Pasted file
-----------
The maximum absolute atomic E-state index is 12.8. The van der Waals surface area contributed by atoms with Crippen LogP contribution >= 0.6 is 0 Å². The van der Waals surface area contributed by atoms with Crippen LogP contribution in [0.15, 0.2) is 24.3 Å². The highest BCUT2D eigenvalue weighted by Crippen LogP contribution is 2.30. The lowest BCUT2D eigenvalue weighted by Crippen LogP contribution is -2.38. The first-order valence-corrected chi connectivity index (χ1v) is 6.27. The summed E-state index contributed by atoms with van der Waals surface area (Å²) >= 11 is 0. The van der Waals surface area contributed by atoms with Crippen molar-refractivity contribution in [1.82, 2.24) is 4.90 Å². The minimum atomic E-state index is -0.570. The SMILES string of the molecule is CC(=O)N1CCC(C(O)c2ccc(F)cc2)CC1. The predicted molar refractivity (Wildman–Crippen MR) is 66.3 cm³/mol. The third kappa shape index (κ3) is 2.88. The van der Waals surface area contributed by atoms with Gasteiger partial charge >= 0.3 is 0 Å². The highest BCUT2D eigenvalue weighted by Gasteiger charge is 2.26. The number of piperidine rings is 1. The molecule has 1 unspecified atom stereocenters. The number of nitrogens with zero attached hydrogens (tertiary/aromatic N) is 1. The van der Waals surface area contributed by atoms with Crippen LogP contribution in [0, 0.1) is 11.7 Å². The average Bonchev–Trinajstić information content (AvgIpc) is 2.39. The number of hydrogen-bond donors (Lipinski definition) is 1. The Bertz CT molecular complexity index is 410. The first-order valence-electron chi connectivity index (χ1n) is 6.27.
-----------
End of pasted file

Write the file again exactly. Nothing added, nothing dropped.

The maximum absolute atomic E-state index is 12.8. The van der Waals surface area contributed by atoms with Crippen LogP contribution >= 0.6 is 0 Å². The van der Waals surface area contributed by atoms with Crippen LogP contribution in [0.15, 0.2) is 24.3 Å². The highest BCUT2D eigenvalue weighted by Crippen LogP contribution is 2.30. The lowest BCUT2D eigenvalue weighted by Crippen LogP contribution is -2.38. The first-order valence-corrected chi connectivity index (χ1v) is 6.27. The summed E-state index contributed by atoms with van der Waals surface area (Å²) >= 11 is 0. The van der Waals surface area contributed by atoms with Crippen molar-refractivity contribution in [1.82, 2.24) is 4.90 Å². The minimum atomic E-state index is -0.570. The SMILES string of the molecule is CC(=O)N1CCC(C(O)c2ccc(F)cc2)CC1. The predicted molar refractivity (Wildman–Crippen MR) is 66.3 cm³/mol. The third kappa shape index (κ3) is 2.88. The van der Waals surface area contributed by atoms with Gasteiger partial charge >= 0.3 is 0 Å². The highest BCUT2D eigenvalue weighted by Gasteiger charge is 2.26. The number of piperidine rings is 1. The molecule has 1 unspecified atom stereocenters. The number of nitrogens with zero attached hydrogens (tertiary/aromatic N) is 1. The van der Waals surface area contributed by atoms with Crippen LogP contribution in [0, 0.1) is 11.7 Å². The average Bonchev–Trinajstić information content (AvgIpc) is 2.39. The number of hydrogen-bond donors (Lipinski definition) is 1. The Bertz CT molecular complexity index is 410. The first-order valence-electron chi connectivity index (χ1n) is 6.27.